In the seminal essay The City Is Not A Tree, that would inspire people across fields and perhaps give rise to the concept of bounded rationality, Alexander proposed mathematically based, formal, structural, ideas (just like Hale is doing) to describe the “natural city” as a semi-lattice; a concept from Set theory.
A collection of sets forms a semilattice if and only if, when two overlapping sets belong to the collection, the set of elements common to both also belongs to the collection.
He is thereby able to reveal the “natural city” as something we can think about rationally. Particularly, and importantly, rationally distinct from the nemesis “artificial city” – a command-and-control style approach to designing cities in a treelike fashion from those who don’t appreciate the the richness, subtlety, and complexity in the overlaps that otherwise staves off “coming destruction” and “anarchy.”
When we think in terms of trees we are trading the humanity and richness of the living city for a conceptual simplicity which benefits only designers, planners, administrators and developers. Every time a piece of a city is torn out, and a tree made to replace the semilattice that was there before, the city takes a further step toward dissociation.
The semilattice…is the structure of a complex fabric; it is the structure of living things, of great paintings and symphonies.
My brain keyed on semilattices because they seemed to describe the structure of a software system I’ve been coming to know through Kerr and Bateson (opera, camerata, living) – not to mention the cutely convenient lexical overlap of mathematical terms in the definition; eg, a “Set” is a common data structure implemented by many high-level programming languages. Mendoza devs putting their text in our text. Some overlap of time zone. Knowledge overlaps as more tenured developers work in more areas of the codebase. Overlap at the coffee station, at the lunch table. Overlapping documentation, nearly duplicate. Also the incomplete lines of connection. The grassroots partnerships and friendships that emerge across teams. The polymorphic ensemble of patterns and style in our web applications: classes called as functions, state reducers and DOM events, REST with GraphQL, compositional components within hard-bound graphs. Microservices databases implementing Order and User over and over again. The semilattice seems very familiar.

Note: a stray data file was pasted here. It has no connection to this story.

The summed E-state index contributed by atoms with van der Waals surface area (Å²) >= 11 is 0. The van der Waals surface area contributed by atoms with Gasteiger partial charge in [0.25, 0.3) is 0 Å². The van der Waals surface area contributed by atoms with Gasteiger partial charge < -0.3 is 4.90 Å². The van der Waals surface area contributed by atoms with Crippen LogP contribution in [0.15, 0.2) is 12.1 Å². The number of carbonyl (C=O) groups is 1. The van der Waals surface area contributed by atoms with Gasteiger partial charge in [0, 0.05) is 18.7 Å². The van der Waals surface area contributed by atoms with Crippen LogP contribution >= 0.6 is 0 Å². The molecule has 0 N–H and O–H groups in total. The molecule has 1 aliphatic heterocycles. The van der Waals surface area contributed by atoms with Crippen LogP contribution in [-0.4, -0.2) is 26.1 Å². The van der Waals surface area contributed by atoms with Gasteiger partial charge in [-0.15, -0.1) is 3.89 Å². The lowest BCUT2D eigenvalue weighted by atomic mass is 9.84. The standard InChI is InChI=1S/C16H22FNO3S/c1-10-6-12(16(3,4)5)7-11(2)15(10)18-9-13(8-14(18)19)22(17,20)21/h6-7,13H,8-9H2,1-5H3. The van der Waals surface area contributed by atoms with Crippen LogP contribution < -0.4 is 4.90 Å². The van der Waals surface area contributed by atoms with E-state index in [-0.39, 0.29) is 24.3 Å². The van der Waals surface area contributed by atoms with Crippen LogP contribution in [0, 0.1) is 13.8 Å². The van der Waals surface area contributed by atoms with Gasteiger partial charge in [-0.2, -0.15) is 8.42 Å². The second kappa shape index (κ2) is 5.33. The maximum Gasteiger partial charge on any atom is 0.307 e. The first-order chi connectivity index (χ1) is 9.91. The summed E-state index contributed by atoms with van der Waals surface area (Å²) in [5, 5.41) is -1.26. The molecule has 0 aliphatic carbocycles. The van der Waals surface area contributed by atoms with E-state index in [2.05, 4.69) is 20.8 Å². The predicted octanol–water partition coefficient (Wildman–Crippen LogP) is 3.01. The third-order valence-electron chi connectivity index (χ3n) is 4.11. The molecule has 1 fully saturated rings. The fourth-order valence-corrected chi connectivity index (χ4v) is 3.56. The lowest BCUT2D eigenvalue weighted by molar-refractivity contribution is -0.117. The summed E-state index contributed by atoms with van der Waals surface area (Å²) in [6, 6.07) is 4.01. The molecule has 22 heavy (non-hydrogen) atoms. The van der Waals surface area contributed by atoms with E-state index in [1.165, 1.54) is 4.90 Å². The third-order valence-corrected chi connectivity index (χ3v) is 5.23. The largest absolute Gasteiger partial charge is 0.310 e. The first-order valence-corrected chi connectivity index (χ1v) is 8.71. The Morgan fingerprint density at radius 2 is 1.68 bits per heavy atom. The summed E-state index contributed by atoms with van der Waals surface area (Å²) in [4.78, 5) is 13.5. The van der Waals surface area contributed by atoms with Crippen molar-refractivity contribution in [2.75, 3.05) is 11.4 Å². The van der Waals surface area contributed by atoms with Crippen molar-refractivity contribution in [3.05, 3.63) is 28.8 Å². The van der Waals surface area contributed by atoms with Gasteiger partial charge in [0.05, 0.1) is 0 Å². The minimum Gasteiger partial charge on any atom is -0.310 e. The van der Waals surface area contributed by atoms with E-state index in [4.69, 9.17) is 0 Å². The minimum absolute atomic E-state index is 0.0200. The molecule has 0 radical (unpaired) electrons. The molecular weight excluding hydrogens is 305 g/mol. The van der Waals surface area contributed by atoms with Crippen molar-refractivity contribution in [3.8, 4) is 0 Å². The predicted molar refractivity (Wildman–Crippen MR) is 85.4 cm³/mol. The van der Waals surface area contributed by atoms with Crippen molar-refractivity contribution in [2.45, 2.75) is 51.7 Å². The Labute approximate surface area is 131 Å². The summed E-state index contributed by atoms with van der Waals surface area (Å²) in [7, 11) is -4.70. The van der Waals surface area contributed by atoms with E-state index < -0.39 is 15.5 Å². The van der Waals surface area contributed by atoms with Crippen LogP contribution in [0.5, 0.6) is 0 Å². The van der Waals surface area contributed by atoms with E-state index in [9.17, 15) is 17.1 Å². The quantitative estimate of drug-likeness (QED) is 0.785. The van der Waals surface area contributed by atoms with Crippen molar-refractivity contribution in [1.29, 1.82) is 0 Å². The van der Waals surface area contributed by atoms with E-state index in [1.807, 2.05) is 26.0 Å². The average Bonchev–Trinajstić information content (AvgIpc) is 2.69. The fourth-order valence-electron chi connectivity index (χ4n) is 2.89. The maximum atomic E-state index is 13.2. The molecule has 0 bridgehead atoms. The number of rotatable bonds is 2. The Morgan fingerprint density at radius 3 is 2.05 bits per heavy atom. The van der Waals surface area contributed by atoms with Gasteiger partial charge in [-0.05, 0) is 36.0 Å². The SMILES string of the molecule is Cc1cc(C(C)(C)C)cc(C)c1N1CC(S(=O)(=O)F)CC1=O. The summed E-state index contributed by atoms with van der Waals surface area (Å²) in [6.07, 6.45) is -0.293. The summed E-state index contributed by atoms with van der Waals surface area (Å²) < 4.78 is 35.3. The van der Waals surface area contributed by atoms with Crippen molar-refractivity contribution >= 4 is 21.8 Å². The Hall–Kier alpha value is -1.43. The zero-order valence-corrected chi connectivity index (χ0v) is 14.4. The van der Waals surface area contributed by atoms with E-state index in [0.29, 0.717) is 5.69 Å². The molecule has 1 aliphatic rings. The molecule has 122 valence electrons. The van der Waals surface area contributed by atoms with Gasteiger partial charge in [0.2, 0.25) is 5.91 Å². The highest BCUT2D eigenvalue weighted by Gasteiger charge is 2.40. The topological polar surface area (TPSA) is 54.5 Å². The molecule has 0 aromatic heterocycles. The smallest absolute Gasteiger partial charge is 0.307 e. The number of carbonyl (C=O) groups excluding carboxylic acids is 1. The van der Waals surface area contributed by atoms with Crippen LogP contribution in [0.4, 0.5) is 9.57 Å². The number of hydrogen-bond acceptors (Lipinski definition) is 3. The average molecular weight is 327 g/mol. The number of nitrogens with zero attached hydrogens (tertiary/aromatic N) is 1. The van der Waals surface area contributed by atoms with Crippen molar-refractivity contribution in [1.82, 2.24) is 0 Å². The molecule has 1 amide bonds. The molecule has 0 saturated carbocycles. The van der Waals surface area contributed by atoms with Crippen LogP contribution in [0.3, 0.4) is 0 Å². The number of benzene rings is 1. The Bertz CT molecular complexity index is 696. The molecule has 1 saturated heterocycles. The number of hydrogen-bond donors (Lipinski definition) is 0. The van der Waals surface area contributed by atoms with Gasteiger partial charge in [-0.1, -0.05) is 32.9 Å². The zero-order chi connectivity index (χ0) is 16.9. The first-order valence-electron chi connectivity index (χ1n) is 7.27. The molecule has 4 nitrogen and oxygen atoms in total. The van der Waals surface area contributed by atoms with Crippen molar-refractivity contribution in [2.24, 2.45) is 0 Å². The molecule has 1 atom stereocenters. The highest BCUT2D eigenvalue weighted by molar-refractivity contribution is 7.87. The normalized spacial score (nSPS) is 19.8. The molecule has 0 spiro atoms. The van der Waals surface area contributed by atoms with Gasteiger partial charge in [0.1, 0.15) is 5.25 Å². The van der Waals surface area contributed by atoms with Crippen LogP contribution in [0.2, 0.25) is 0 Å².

Therefore, in the context of a symathesy, where Alexander might say our bounded rationality (not to mention hubris, or inexperience, or ego, or other ingressive tendencies) limits our ability to observe and study the subtlety and richness of the organization, throwing more men at the problem is short-sighted as fuck. Managers can’t govern from apart, at the top of the edifice. There are superlinear interactions to behold.
Then the advice that Hale starts giving to tackle coherence costs makes a lot of sense:
The only scalable strategy for containing coherence costs is to limit the number of people an individual needs to talk to in order to do their job to a constant factor.
Limit the overlap!
As with heavily layered applications, the more distance between those designing the organization and the work being done, the greater the risk of unmanaged points of contention. Top-down organizational methods can lead to subdivisions which seem like parallel efforts when listed on a slide but which are, in actuality, highly interdependent and interlocking. Staffing highly sequential efforts as if they were entirely parallel leads to catastrophe.
As an organization hires more employees, work on productivity improvements must be a constant priority. Internal tooling, training, and services must be developed and fielded to ensure that all members are able to work on problems of continuously increasing impact. The ceaseless pursuit of force multipliers is the only possible route to superlinear productivity improvements as an organization grows.
In an essay I assume Hale drew from, and to which Jessica Kerr’s above quote references, Michael Nygard makes a similar suggestion: